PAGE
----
Muhammad Ali was the greatest athlete of the 20th century and arguably the most famous athlete to ever live. His extraordinary record of athletic achievement includes six Kentucky Golden Gloves titles, two national Golden Gloves titles, an Olympic gold medal, and three World Heavyweight Championships. Heralded for his eloquence and loquaciousness, Ali was a poet with a flair for the theatrical who redefined what it meant to be an athlete in the public sphere. Indeed, the convergence of his craft and charisma resurrected professional boxing with Ali as its undisputed ambassador. Named “Sportsman of the Century” by Sports Illustrated and “Sports Personality of the Century” by BBC, it is difficult to accurately convey how dramatically Ali transformed the global sports landscape. But despite Ali’s unparalleled accolades as a professional boxer, his most profound legacy is that of a moral leader, peace ambassador, civil rights icon, and global humanitarian, a legacy that emerges from his deep religious beliefs and spiritual convictions.

In 1964, a promising young boxing champion named Cassius Clay converted to Islam, became Muhammad Ali, and embarked upon one of the most visible and impactful faith journeys in American history, a journey that would take him from being one of America’s most divisive figures to one of its most beloved. Ali came to Islam through the Nation of Islam and his personal friendship with Malcolm X, who challenged Ali to translate his religious beliefs into social action. Like Malcolm X, Muhammad Ali would eventually leave the Nation of Islam, but he continued his faith journey as a Sunni Muslim, and later as an adherent of Sufism, which represents the mystical dimensions of Islam. REAL LIFE. REAL NEWS. REAL VOICES.Help us tell more of the stories that matter from voices that too often remain unheard.Join HuffPost Plus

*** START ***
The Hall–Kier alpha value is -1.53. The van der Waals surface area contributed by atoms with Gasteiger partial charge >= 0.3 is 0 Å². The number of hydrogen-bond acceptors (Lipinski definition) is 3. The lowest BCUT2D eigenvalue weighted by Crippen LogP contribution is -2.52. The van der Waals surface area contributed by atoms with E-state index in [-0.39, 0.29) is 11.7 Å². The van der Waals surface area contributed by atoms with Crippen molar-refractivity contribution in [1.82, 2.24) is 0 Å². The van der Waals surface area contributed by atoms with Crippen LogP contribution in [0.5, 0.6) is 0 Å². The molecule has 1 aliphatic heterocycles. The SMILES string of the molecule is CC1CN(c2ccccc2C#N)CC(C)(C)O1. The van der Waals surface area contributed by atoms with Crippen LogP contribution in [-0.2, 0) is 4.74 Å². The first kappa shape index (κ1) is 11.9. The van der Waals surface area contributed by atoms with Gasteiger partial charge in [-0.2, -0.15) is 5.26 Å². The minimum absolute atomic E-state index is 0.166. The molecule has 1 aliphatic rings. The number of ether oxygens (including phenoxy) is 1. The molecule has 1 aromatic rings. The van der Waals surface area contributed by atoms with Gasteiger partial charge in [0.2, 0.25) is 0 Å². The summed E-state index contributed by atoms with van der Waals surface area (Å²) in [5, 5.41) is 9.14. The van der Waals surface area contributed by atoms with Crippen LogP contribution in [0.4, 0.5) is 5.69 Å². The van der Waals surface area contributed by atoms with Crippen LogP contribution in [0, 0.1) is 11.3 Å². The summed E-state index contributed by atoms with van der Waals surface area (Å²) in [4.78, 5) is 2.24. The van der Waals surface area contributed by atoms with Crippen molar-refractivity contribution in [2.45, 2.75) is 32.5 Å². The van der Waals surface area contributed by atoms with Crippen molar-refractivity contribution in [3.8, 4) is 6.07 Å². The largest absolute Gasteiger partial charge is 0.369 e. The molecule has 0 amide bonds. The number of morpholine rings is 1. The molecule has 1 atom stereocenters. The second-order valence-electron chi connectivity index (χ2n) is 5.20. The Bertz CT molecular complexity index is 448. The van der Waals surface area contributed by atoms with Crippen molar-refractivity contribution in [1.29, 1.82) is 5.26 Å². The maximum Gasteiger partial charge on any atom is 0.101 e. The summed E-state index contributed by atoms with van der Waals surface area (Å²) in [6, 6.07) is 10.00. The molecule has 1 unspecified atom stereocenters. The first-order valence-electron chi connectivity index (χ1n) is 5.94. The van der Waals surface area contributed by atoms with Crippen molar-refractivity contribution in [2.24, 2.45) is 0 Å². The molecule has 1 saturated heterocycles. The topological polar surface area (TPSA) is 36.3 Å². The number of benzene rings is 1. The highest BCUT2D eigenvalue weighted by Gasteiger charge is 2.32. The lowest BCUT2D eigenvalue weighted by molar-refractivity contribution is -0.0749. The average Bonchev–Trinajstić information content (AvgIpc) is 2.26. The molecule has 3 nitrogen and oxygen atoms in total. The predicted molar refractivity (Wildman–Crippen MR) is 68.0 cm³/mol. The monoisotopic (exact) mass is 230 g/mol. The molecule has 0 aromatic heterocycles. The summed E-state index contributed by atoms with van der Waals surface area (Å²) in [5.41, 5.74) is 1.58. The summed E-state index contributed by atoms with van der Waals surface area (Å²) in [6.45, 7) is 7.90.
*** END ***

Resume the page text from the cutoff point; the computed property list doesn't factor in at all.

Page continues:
In 1967, Muhammad Ali refused to participate in the draft for the Vietnam War, citing his religious beliefs in his petition as a conscientious objector. As a result, in the prime of his boxing career, Ali was convicted of draft evasion, stripped of his heavyweight championship, and banned from professional boxing. For almost four years, Ali appealed his case while remaining one of the most prominent and outspoken opponents of the Vietnam War. Finally, in the landmark decision of Clay, aka Ali, v. United States (1971), the United States Supreme Court unanimously upheld Ali’s conscientious objector claim and dismissed all charges against him.

By sacrificing the peak years of his professional boxing career and relinquishing his heavyweight boxing title in order to promote a culture of peace, Ali became firmly enshrined in the pantheon of the world’s great peace icons. In 1998, Ali’s status as an international peace luminary was cemented as he was officially named a United Nations Messenger of Peace. Ali was also the recipient of Amnesty International’s Lifetime Achievement Award, Germany’s Otto Hahn Peace Medal, and the Presidential Medal of Freedom.